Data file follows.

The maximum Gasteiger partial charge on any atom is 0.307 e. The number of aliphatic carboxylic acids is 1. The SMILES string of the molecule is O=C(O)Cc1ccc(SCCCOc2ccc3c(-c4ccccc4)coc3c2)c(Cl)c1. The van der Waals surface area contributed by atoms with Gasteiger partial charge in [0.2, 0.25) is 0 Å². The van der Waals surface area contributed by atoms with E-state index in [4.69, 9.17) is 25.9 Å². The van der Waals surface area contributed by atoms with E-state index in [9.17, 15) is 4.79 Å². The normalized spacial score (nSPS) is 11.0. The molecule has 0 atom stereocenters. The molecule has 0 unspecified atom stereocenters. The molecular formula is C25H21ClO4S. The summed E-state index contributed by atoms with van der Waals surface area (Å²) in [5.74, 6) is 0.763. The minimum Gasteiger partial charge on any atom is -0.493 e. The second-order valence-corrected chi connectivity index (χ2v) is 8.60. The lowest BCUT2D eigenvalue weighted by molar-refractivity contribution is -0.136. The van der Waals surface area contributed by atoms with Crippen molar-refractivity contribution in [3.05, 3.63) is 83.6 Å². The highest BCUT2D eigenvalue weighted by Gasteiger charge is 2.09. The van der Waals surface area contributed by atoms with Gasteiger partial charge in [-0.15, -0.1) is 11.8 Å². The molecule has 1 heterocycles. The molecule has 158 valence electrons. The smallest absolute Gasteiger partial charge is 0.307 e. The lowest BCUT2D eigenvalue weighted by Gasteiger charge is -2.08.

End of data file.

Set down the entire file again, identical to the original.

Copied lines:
The maximum Gasteiger partial charge on any atom is 0.307 e. The number of aliphatic carboxylic acids is 1. The SMILES string of the molecule is O=C(O)Cc1ccc(SCCCOc2ccc3c(-c4ccccc4)coc3c2)c(Cl)c1. The van der Waals surface area contributed by atoms with Gasteiger partial charge in [0.2, 0.25) is 0 Å². The van der Waals surface area contributed by atoms with E-state index in [4.69, 9.17) is 25.9 Å². The van der Waals surface area contributed by atoms with E-state index in [9.17, 15) is 4.79 Å². The normalized spacial score (nSPS) is 11.0. The molecule has 0 atom stereocenters. The molecule has 0 unspecified atom stereocenters. The molecular formula is C25H21ClO4S. The summed E-state index contributed by atoms with van der Waals surface area (Å²) in [5.74, 6) is 0.763. The minimum Gasteiger partial charge on any atom is -0.493 e. The second-order valence-corrected chi connectivity index (χ2v) is 8.60. The lowest BCUT2D eigenvalue weighted by molar-refractivity contribution is -0.136. The van der Waals surface area contributed by atoms with Crippen molar-refractivity contribution in [3.05, 3.63) is 83.6 Å². The highest BCUT2D eigenvalue weighted by Gasteiger charge is 2.09. The van der Waals surface area contributed by atoms with Gasteiger partial charge in [-0.15, -0.1) is 11.8 Å². The molecule has 1 heterocycles. The molecule has 158 valence electrons. The smallest absolute Gasteiger partial charge is 0.307 e. The lowest BCUT2D eigenvalue weighted by Gasteiger charge is -2.08.